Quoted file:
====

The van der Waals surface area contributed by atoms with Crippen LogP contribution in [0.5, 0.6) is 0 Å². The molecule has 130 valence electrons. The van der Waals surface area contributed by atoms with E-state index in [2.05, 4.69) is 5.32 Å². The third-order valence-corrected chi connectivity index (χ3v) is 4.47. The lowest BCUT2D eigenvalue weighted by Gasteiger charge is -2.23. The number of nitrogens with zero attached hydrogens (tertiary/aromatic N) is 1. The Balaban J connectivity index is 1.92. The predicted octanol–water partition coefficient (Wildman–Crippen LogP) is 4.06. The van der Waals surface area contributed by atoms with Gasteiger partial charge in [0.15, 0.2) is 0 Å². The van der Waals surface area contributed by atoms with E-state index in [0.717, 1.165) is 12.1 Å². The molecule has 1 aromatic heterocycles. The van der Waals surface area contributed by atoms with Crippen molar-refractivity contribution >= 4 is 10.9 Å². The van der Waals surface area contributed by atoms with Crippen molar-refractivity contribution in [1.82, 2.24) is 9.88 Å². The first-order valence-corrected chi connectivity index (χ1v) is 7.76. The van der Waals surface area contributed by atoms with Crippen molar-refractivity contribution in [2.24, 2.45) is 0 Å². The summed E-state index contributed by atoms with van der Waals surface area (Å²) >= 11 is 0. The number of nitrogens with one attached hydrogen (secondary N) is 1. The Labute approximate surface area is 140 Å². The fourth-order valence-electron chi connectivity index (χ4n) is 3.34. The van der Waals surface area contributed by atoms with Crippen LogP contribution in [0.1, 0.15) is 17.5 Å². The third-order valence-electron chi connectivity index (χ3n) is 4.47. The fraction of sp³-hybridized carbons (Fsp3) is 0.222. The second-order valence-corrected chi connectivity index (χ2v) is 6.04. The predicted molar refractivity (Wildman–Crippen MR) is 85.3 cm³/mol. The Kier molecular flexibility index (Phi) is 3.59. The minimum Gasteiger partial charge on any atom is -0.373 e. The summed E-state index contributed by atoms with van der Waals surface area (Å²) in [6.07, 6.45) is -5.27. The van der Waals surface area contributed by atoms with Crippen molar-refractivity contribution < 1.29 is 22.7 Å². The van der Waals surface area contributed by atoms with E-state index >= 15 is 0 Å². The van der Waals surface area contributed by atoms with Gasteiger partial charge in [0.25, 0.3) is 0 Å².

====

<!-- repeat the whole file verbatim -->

The van der Waals surface area contributed by atoms with Crippen LogP contribution in [0.5, 0.6) is 0 Å². The molecule has 130 valence electrons. The van der Waals surface area contributed by atoms with E-state index in [2.05, 4.69) is 5.32 Å². The third-order valence-corrected chi connectivity index (χ3v) is 4.47. The lowest BCUT2D eigenvalue weighted by Gasteiger charge is -2.23. The number of nitrogens with zero attached hydrogens (tertiary/aromatic N) is 1. The Balaban J connectivity index is 1.92. The predicted octanol–water partition coefficient (Wildman–Crippen LogP) is 4.06. The van der Waals surface area contributed by atoms with Gasteiger partial charge in [0.15, 0.2) is 0 Å². The van der Waals surface area contributed by atoms with E-state index in [0.717, 1.165) is 12.1 Å². The molecule has 1 aromatic heterocycles. The van der Waals surface area contributed by atoms with Crippen molar-refractivity contribution >= 4 is 10.9 Å². The van der Waals surface area contributed by atoms with Crippen molar-refractivity contribution in [1.82, 2.24) is 9.88 Å². The first-order valence-corrected chi connectivity index (χ1v) is 7.76. The van der Waals surface area contributed by atoms with Crippen molar-refractivity contribution in [2.24, 2.45) is 0 Å². The summed E-state index contributed by atoms with van der Waals surface area (Å²) >= 11 is 0. The number of nitrogens with one attached hydrogen (secondary N) is 1. The Labute approximate surface area is 140 Å². The fourth-order valence-electron chi connectivity index (χ4n) is 3.34. The van der Waals surface area contributed by atoms with Crippen LogP contribution in [0.1, 0.15) is 17.5 Å². The third-order valence-electron chi connectivity index (χ3n) is 4.47. The fraction of sp³-hybridized carbons (Fsp3) is 0.222. The second-order valence-corrected chi connectivity index (χ2v) is 6.04. The predicted molar refractivity (Wildman–Crippen MR) is 85.3 cm³/mol. The Kier molecular flexibility index (Phi) is 3.59. The minimum Gasteiger partial charge on any atom is -0.373 e. The summed E-state index contributed by atoms with van der Waals surface area (Å²) in [6.07, 6.45) is -5.27. The van der Waals surface area contributed by atoms with Crippen molar-refractivity contribution < 1.29 is 22.7 Å². The van der Waals surface area contributed by atoms with E-state index >= 15 is 0 Å². The van der Waals surface area contributed by atoms with Gasteiger partial charge in [0.25, 0.3) is 0 Å².